(WLAX/WEUX) – Before delving into the Packers-Lions match-up on Sunday night, I wanted to share some thoughts on the Damar Hamlin situation and some insights from former Vikings head coach Bud Grant before the Green Bay-Minnesota game last Sunday afternoon.
As we all know, after several tense days of waiting, the news trickled out the past two days that Hamlin was making remarkable progress. Today the 24-year-old Bills safety was taken off his ventilator and speaking with family, and friends, and even 2023 marks the start of the 20th season I’ll have covered the Green Bay Packers.
It’s been a whirlwind two decades of highs and lows for the Packers. From the 2010 Super Bowl season to season-ending postseason losses, two coaching changes (From Mike Sherman to Mike McCarthy to Matt LaFleur) and countless Packers players and opponent interviews to 300-plus Flashback stories on former Packers and life after football.
From Bart Starr and Dave Robinson and Brett Favre to Frank Winters, they all said they’d never trade the experience of playing professional football. For anything. That it was worth all the sacrifice and pain when playing the game, and the potential post-NFL career impacts as they aged.
But I was not prepared for what transpired on Monday night on a national stage during one of the most highly anticipated matchups of the season between Buffalo and Cincinnati.
Damar Hamlin’s collapse after tackling Bengals’ receiver Tee Higgins was a sobering reminder of the risk football players take every time they take the field.
I stepped away from MNF for a moment and was told by my son that a player was down on the field. The viewing audience could quickly tell the situation was serious as players from both teams kneeled or nervously milled around as team trainers, doctors, and then first responders attended to Hamlin.
Concern and shock were evident on their faces; and when the announcers stated CPR was administered before the ambulance departed the field, it hit me.
I was taken back to my teenage years in Green Bay when I worked part-time at Zeppelin’s Sub Shop and I heard the unmistakable crash of two vehicles—head-on—on University Avenue. Cell phones were not even a thought back then, but I quickly called the police to report the crash and was the first person on the scene.
I can’t unsee what I saw that night. Suffice it to say I’d never seen anyone injured that badly and several were literally fighting for their lives.
Hamlin has done the same in a week that the National Football League and its fans won’t forget. Players on that field will be changed for life. The NFL has handled this unprecedented situation well and put Hamlin and the players first. With prayers and well-wishes from the United States and abroad and an amazing medical team, Hamlin appears well on the way to a remarkable recovery.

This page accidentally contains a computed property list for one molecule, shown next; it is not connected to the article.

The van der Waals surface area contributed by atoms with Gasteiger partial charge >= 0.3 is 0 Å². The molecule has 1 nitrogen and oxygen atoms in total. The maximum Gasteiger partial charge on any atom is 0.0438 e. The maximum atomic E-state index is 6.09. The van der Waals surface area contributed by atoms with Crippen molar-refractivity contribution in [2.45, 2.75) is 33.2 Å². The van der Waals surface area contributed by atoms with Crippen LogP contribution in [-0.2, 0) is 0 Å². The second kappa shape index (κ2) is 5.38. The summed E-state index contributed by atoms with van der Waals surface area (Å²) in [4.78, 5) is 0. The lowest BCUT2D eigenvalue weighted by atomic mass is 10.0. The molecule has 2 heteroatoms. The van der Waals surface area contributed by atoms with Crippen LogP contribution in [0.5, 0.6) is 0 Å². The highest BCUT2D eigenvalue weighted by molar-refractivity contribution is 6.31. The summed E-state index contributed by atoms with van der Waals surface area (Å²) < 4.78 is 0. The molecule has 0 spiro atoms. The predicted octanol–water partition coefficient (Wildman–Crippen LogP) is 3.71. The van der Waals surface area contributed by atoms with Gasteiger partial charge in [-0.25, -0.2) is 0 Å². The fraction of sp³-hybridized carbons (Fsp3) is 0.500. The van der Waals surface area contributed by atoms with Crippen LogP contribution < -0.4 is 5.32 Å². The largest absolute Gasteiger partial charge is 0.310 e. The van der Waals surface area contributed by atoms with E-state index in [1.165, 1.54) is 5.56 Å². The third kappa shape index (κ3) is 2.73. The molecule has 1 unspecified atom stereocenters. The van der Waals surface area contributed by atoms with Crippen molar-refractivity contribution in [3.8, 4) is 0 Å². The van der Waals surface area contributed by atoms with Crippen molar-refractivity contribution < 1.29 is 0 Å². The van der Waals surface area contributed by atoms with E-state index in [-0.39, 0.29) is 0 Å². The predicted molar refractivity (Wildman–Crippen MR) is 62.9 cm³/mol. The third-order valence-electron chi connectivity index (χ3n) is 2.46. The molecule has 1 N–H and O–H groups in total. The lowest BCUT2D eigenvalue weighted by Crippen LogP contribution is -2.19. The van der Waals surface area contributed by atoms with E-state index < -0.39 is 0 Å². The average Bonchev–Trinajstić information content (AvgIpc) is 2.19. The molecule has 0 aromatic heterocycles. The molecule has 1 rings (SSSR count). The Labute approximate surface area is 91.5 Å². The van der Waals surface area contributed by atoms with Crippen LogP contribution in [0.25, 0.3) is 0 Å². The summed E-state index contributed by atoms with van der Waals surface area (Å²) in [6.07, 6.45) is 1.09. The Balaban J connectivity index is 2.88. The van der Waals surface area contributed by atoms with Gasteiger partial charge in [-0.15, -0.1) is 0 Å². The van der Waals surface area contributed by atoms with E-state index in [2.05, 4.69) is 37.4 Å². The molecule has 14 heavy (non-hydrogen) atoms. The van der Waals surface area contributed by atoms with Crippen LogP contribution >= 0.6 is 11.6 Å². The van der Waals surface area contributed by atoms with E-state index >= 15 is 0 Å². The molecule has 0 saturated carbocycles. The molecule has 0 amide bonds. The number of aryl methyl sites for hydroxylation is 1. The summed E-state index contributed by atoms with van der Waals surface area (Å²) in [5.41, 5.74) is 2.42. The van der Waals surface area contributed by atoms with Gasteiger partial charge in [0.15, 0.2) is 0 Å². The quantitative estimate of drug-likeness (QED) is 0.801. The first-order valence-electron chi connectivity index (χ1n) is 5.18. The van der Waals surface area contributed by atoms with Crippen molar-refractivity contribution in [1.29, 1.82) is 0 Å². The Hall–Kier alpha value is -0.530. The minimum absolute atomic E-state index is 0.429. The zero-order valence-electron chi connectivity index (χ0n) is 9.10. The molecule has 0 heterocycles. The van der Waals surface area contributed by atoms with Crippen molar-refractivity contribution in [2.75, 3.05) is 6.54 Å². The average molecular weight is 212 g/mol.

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On my drive to the Packers-Vikings game Sunday, I spoke briefly via cell with Bud Grant, Minnesota’s former head coach.
After a holiday week of family, friends, and food, the 96-year-old Grant was preparing for a quiet afternoon of watching the game.
He shared his perspective on the Green Bay-Minnesota rivalry.
“Oh, I’ll watch the game on television and I’ll enjoy it,” said Grant, noting he had plenty of leftovers to enjoy at his Bloomington home. “I not going to live or die (over the result). It’s entertainment.”
I joked with the coach that Vikings and Packers fans on this day might disagree, and asked him his favorite about facing the Packers in Green Bay.
It didn’t come as the Vikings head coach, but as a player with the Philadelphia Eagles in the early 1950s. The Eagles played the Packers, but their plane was delayed leaving the city and Grant, a native of Superior, Wis., got to eat dinner with his parents who had driven 250+ miles to see their son play in his home state.
“I can’t tell you what the score of the game was, I can’t tell you if I played good or bad,” Grant said. “I remember spending about four hours with my folks who came from Superior. Which was a big deal in those days. . . to drive from Superior, stay overnight. That was the most memorable game I remember playing the Packers.”
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The Green Bay Packers, after they lost to the Lions in early November, had playoff chances in the single digits.
With an amazing late-season run, the team has won four straight games and benefitted from the good fortune with other playoff contenders’ losses down the stretch to now control its playoff destiny.
Win Sunday night against Detroit and they’re in as the NFC’s No. 7 seed.
It won’t come easy against the 8-8 Lions, who will know if they have a chance at the playoffs as they need the Seattle Seahawks to lose to the reeling Los Angeles Rams in a 3:25 p.m. game.
Aaron Rodgers had one of the worst games of his illustrious career with three interceptions in a 15-9 loss at Ford Field two months ago. Rodgers now has more weapons with the emergence of rookie receivers Christian Watson and Romeo Doubs, the defense is playing well the past month forcing 12 turnovers, and Keisean Nixon has provided a spark as the league’s top kickoff returner.
Detroit and Jared Goff are also on a roll and this should be a competitive game with stakes rarely seen between these NFC North rivals.
Week 18 Prediction
Packers 27, Lions 21